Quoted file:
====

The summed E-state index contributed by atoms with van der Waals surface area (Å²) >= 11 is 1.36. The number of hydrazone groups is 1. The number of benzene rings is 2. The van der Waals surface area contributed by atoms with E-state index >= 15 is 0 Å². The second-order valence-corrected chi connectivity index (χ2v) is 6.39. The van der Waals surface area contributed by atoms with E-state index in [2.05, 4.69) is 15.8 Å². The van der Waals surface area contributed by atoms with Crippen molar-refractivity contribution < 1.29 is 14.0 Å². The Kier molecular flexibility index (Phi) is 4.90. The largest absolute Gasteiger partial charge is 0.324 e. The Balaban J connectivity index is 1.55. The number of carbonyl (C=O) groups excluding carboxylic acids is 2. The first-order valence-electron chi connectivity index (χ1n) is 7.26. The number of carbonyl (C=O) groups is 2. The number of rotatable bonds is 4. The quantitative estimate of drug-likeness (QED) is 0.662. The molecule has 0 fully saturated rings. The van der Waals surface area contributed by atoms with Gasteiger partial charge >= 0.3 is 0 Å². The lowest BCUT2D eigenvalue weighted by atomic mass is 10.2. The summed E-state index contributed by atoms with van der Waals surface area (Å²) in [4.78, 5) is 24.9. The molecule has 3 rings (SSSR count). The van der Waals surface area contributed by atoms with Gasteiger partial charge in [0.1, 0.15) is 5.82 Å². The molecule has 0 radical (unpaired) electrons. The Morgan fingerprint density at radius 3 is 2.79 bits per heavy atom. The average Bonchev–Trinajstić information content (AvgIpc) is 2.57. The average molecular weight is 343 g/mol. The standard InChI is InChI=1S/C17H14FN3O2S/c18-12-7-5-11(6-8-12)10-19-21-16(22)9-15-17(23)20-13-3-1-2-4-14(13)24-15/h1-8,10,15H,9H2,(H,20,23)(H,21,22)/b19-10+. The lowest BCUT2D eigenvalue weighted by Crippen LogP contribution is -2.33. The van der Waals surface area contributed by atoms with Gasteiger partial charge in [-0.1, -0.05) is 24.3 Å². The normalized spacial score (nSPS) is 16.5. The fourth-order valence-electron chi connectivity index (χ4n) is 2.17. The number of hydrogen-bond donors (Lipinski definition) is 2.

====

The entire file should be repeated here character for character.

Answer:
The summed E-state index contributed by atoms with van der Waals surface area (Å²) >= 11 is 1.36. The number of hydrazone groups is 1. The number of benzene rings is 2. The van der Waals surface area contributed by atoms with E-state index >= 15 is 0 Å². The second-order valence-corrected chi connectivity index (χ2v) is 6.39. The van der Waals surface area contributed by atoms with E-state index in [2.05, 4.69) is 15.8 Å². The van der Waals surface area contributed by atoms with Crippen molar-refractivity contribution < 1.29 is 14.0 Å². The Kier molecular flexibility index (Phi) is 4.90. The largest absolute Gasteiger partial charge is 0.324 e. The Balaban J connectivity index is 1.55. The number of carbonyl (C=O) groups excluding carboxylic acids is 2. The first-order valence-electron chi connectivity index (χ1n) is 7.26. The number of carbonyl (C=O) groups is 2. The number of rotatable bonds is 4. The quantitative estimate of drug-likeness (QED) is 0.662. The molecule has 0 fully saturated rings. The van der Waals surface area contributed by atoms with Gasteiger partial charge >= 0.3 is 0 Å². The lowest BCUT2D eigenvalue weighted by atomic mass is 10.2. The summed E-state index contributed by atoms with van der Waals surface area (Å²) in [4.78, 5) is 24.9. The molecule has 3 rings (SSSR count). The van der Waals surface area contributed by atoms with Gasteiger partial charge in [0.1, 0.15) is 5.82 Å². The molecule has 0 radical (unpaired) electrons. The Morgan fingerprint density at radius 3 is 2.79 bits per heavy atom. The average Bonchev–Trinajstić information content (AvgIpc) is 2.57. The average molecular weight is 343 g/mol. The standard InChI is InChI=1S/C17H14FN3O2S/c18-12-7-5-11(6-8-12)10-19-21-16(22)9-15-17(23)20-13-3-1-2-4-14(13)24-15/h1-8,10,15H,9H2,(H,20,23)(H,21,22)/b19-10+. The lowest BCUT2D eigenvalue weighted by Crippen LogP contribution is -2.33. The van der Waals surface area contributed by atoms with Gasteiger partial charge in [-0.1, -0.05) is 24.3 Å². The normalized spacial score (nSPS) is 16.5. The fourth-order valence-electron chi connectivity index (χ4n) is 2.17. The number of hydrogen-bond donors (Lipinski definition) is 2.